Morocco Earthquake: Rescue Efforts Underway
The historic city of Marrakech as well as villages in the Atlas Mountains were all damaged by a rare, strong earthquake that struck Morocco late on Friday night. Morocco Earthquake brings fear and damage!
Fearing aftershocks, men, women, and kids stayed outside in the streets.
Early on Saturday, the Moroccan Interior Ministry announced that there had been at least 296 fatalities in the earthquake-affected provinces. 153 injured people were also taken to hospitals for medical attention. The ministry of Morocco stated that damage mostly happened in rural areas.
Videos of destroyed buildings and damaged portions of the famous red walls that surround Marrakech’s old city—a UNESCO World Heritage site—were posted online by Moroccans. Videos of screams and restaurant evacuations in the city were posted online by tourists and other people as throbbing club music played.
The mayor of a town close to the epicentre of the earthquake reported to Moroccan news outlet 2M that several homes in neighbouring towns had partially or completely collapsed and that roads and electricity had been cut off in some areas.
The mayor of Talat N’Yaaqoub, Abderrahim Ait Daoud, stated that while efforts are being made to clear roads in Al Haouz Province to allow access for ambulances and aid to those in need, it will take some time to determine the full extent of the damage due to the distances between mountain villages.
According to local media, roads leading to the mountainous area surrounding the epicenter were clogged with cars and blocked by falling rocks, slowing rescue operations.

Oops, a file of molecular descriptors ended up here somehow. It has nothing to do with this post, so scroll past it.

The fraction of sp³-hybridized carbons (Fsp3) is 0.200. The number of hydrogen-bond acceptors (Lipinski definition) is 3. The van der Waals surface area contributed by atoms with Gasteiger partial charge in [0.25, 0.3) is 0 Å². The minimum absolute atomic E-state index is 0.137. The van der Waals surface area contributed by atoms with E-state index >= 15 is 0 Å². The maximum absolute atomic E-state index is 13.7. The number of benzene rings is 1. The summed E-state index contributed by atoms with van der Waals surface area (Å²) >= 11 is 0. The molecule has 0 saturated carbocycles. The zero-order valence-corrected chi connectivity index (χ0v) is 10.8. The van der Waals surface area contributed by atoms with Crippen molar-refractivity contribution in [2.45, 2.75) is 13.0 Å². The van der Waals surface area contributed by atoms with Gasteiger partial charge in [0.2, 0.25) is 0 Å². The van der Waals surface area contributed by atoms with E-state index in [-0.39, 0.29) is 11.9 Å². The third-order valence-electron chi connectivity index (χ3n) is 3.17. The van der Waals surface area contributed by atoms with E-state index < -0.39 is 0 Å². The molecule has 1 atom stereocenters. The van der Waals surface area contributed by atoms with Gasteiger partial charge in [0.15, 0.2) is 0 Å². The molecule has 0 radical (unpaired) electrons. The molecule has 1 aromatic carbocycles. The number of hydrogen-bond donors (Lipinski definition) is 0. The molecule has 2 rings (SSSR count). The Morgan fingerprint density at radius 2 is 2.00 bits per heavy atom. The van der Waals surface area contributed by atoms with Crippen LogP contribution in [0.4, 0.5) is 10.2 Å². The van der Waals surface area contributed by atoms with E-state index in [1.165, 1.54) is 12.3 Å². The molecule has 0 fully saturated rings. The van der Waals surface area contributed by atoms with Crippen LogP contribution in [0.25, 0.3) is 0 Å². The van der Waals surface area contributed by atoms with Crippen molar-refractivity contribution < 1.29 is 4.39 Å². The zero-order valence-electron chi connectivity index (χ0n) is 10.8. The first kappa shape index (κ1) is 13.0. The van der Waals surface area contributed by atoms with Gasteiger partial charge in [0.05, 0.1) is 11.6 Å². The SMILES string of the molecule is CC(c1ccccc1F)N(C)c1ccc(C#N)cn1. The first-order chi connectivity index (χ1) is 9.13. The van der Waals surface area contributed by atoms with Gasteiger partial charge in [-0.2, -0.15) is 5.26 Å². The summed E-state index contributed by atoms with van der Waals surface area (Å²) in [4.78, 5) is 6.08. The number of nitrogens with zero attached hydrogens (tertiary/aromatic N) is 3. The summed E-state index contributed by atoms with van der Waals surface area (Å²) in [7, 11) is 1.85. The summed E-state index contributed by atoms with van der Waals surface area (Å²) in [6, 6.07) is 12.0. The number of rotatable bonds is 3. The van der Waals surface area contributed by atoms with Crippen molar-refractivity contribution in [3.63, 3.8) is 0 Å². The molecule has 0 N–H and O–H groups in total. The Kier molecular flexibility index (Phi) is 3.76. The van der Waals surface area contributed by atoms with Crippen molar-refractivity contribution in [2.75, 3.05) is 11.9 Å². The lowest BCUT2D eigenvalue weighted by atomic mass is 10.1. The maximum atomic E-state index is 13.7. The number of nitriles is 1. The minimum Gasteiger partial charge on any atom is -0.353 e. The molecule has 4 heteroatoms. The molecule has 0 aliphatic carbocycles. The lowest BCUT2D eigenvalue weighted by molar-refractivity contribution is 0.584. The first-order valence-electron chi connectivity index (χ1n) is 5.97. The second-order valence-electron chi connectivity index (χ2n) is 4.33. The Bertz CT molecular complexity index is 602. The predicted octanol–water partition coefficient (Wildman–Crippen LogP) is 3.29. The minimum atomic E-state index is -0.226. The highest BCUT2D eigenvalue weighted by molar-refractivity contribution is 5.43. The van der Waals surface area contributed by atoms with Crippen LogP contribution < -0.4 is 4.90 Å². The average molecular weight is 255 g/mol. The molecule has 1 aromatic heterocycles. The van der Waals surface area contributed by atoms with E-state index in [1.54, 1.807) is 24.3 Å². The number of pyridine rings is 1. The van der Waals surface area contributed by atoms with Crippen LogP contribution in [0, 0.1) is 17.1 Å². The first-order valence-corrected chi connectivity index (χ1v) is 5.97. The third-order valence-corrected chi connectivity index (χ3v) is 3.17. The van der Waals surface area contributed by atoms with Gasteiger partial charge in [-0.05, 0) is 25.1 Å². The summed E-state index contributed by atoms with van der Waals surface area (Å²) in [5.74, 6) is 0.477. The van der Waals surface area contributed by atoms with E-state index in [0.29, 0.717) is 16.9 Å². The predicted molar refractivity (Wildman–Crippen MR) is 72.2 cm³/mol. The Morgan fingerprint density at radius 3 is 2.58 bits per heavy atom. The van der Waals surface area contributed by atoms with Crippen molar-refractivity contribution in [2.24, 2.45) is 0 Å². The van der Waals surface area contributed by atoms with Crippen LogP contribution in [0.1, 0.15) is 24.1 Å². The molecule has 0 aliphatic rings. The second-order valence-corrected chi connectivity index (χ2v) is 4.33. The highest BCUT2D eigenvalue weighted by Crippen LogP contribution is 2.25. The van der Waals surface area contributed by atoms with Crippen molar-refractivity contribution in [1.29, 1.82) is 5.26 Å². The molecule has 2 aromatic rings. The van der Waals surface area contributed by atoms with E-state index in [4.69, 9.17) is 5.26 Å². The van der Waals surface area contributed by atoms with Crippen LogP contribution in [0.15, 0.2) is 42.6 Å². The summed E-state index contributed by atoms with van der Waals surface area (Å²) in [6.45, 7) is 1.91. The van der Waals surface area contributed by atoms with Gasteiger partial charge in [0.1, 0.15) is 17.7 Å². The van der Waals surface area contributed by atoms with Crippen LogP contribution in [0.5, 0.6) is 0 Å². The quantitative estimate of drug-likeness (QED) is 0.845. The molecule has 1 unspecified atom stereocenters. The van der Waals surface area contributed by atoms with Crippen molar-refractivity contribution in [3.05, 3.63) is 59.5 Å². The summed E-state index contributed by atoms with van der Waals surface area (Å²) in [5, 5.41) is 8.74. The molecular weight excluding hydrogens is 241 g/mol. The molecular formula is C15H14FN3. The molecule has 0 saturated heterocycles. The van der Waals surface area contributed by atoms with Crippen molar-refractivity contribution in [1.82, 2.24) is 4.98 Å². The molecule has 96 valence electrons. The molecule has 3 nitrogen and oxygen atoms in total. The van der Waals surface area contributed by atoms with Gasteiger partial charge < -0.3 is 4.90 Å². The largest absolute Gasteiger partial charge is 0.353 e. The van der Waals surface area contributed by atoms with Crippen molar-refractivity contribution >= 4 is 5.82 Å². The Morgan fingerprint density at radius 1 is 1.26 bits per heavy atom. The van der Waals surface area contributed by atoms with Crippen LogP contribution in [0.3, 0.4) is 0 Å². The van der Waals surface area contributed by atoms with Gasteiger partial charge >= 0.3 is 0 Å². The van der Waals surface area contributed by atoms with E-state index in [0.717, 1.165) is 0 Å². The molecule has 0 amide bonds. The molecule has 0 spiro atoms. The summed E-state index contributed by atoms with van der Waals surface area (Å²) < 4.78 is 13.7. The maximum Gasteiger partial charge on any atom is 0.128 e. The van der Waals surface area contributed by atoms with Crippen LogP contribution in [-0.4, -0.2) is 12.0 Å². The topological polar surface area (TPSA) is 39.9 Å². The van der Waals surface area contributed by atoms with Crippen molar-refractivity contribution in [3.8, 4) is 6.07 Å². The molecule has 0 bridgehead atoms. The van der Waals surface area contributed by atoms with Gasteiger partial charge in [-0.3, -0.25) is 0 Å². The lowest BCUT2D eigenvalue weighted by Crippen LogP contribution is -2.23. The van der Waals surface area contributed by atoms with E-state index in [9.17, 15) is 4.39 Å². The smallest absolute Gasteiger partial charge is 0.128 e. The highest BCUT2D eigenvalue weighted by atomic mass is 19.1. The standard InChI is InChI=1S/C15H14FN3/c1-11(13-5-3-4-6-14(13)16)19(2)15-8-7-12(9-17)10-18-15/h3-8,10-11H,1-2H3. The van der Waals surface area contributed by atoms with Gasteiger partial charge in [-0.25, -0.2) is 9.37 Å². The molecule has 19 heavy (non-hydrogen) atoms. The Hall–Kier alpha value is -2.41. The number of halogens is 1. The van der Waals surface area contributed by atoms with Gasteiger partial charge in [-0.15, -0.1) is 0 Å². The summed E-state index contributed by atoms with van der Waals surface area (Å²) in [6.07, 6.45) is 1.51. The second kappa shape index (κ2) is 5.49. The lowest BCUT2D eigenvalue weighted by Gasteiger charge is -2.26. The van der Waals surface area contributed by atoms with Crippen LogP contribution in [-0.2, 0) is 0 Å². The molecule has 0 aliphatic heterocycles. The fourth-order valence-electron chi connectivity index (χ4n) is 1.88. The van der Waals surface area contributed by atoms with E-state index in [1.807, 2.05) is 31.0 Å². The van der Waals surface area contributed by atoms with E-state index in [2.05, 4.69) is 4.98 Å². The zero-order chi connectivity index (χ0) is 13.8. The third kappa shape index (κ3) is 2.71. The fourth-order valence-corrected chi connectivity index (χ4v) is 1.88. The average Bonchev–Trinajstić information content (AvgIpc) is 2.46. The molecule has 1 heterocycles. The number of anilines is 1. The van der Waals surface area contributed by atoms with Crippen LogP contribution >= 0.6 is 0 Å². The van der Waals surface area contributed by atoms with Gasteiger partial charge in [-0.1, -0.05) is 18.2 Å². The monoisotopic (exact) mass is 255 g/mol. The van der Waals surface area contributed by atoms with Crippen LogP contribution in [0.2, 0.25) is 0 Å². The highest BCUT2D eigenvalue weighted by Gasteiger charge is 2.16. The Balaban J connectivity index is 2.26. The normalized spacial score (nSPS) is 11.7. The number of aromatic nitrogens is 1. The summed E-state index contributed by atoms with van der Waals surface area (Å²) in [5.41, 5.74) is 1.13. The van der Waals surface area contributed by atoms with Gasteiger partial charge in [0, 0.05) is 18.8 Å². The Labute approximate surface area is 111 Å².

The U.S. Geological Survey reported that the earthquake, which struck at 11:11 p.m. (2211 GMT) and caused shaking that lasted several seconds, had a preliminary magnitude of 6.8. A magnitude-4.9 aftershock was recorded 19 minutes later, according to the American agency.
Around 70 kilometres (43.5 miles) south of Marrakech, in the Al Haouz Province, was where the epicentre of the tremor that occurred on Friday was located.
Morocco’s seismic agency estimated the epicentre to be 8 kilometres (5 miles) below the surface of the Earth, compared to the USGS’s claim that it was 18 kilometres (11 miles) below. Such shallow earthquakes are more dangerous in both scenarios.
In North Africa, earthquakes are not common. The National Institute of Geophysics’ Lahcen Mhanni, Head of the Seismic Monitoring and Warning Department, told 2M TV that the earthquake was the strongest ever recorded in the mountain region.
Numerous fatalities were caused by a magnitude 5.8 earthquake that occurred in 1960 close to the Moroccan city of Agadir.
Morocco changed its building regulations in response to the Agadir earthquake, but many structures, particularly rural homes, are not constructed to withstand such tremors.
More than 600 people died in a 6.4 magnitude earthquake that occurred in 2004 close to the Mediterranean coastal city of Al Hoceima.
According to the Portuguese Institute for Sea and Atmosphere and Algeria’s Civil Defence agency, which is in charge of emergency response, Friday’s earthquake was felt as far away as Portugal and Algeria.